The medical profession has long realised that prevention is better than a cure. For example, it is better to help people quit smoking than to treat lung cancer and it’s better to provide vaccines rather than get diseases like malaria, measles and influenza. We use seat belts, crash helmets and life-jackets to prevent injury. We wear sun hats and use sunblock to prevent injury and disease. Exercise and good nutrition will reduce susceptibility to illness and it also makes you feel, well, well!
Cures can be difficult and expensive. Even worse than that, they can be ineffective or just too late. In some cases there simply is no cure.
When it comes to the environment the adage is the same. It is always much better to prevent environmental damage than to fix it after the damage has been done. In too many cases the damage is irreparable. Whole ecosystems have been lost. Nobody knows how many species extinctions there have been due to human development but there are at least hundreds a year, possibly thousands.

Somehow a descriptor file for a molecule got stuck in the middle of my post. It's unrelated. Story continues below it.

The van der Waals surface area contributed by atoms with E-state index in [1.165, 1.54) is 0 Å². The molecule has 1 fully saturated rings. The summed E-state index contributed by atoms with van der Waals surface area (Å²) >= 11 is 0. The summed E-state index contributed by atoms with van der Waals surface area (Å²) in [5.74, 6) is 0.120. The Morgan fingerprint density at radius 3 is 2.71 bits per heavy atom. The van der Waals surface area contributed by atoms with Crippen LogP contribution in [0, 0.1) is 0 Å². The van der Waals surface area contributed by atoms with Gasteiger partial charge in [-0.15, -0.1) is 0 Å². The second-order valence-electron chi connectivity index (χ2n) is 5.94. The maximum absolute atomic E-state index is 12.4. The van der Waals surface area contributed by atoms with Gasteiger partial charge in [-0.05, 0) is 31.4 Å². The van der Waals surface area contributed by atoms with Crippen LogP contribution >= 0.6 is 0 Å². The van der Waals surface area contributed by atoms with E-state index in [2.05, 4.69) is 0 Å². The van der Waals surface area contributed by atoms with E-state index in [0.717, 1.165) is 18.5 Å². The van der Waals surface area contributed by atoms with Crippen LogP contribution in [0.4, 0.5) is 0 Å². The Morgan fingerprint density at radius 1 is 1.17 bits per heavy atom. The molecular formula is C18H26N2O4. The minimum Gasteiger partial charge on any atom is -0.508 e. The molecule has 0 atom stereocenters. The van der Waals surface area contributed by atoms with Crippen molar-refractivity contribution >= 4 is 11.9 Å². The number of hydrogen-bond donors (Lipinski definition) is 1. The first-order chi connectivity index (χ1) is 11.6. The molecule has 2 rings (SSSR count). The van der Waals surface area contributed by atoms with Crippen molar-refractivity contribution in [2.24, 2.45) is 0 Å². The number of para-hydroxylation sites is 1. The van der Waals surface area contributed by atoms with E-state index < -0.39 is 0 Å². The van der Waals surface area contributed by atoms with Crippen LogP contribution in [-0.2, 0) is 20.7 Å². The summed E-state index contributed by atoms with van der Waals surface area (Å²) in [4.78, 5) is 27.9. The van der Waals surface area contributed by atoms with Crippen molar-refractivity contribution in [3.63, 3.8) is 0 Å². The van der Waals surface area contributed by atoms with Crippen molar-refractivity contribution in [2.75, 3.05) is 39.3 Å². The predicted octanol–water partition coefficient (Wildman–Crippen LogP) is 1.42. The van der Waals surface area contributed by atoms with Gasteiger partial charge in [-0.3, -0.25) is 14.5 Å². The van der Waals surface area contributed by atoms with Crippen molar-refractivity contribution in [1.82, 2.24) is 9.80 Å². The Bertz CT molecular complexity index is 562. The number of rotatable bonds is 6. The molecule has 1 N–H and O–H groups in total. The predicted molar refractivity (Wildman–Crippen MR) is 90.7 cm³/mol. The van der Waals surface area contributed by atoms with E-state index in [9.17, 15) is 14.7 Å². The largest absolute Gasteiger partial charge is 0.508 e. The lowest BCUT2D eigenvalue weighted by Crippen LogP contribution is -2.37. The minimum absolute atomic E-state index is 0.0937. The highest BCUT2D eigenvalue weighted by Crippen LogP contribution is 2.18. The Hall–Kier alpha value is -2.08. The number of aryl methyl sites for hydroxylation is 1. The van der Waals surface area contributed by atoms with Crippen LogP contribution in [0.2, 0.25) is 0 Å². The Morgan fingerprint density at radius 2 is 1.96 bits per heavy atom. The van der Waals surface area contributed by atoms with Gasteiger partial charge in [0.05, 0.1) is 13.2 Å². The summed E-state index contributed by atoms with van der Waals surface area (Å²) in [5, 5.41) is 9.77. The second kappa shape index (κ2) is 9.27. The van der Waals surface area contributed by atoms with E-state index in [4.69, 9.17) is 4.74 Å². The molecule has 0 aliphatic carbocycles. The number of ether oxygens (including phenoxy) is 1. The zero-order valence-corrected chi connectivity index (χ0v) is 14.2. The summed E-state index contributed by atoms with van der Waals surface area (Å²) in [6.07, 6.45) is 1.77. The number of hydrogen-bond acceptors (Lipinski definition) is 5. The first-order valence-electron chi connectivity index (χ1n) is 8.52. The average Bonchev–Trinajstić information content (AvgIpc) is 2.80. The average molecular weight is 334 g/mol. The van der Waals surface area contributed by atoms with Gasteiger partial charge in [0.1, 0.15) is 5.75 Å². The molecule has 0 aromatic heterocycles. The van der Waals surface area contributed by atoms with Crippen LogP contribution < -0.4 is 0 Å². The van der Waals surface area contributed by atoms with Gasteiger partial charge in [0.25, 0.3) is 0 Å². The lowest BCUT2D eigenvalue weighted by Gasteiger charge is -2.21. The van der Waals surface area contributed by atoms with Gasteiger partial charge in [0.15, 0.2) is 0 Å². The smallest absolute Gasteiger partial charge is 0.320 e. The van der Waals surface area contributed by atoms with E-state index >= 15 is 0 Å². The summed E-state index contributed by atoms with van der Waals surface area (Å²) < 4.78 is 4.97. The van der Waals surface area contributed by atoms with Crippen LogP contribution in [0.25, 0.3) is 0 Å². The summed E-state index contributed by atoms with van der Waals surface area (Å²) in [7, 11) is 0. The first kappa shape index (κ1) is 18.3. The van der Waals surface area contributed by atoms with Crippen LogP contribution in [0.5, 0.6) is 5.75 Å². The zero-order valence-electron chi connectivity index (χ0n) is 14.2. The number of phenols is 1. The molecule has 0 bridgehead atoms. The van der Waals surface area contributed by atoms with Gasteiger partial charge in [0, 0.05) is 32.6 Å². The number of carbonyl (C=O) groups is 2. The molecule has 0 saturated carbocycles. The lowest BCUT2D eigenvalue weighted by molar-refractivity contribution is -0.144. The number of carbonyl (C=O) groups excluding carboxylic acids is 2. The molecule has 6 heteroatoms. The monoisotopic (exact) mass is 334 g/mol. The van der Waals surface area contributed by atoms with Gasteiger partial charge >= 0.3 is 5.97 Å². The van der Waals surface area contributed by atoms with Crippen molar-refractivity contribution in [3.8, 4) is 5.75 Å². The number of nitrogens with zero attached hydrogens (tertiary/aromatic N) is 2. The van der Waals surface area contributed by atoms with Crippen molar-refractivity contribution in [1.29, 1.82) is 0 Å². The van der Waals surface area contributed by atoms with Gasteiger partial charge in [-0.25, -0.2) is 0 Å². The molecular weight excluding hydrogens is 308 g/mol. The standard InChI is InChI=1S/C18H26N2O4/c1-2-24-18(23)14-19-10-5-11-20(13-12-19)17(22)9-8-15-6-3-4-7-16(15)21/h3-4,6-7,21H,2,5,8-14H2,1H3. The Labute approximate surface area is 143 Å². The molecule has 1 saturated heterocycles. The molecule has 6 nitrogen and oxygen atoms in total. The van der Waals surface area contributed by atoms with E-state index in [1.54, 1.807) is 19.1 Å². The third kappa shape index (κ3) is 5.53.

Precaution is better than a cure too
For the sake of the present and the future we as a society need to prevent the harm we are doing to ourselves and the environment. The only viable way to do this is to significantly reduce our ecological footprint as individuals and as a society. In addition we need to use the precautionary principal when it comes to applying new technologies. It’s no good to implement technologies and then say ‘whoops’ after it has caused harm. There are many technologies that have been introduced and later found out to be harmful, read here about seven of the worst inventions.
All measures we take to reduce our ecological footprints will actually enhance our well-being. Too many people think that reducing their footprints means they will be deprived, this is not the case. The notions of voluntary simplicity and living deliberately change the focus of prosperity away from material wealth and towards non-material wealth including things like relationships, creativity, health, self-fulfilment and happiness.
Material wealth and a consumer lifestyle are not the ‘cure’ for lack of well-being, in fact they are often the cause. Well-being starts with preventing the harm that consumer lifestyles cause by living simple and authentic lives.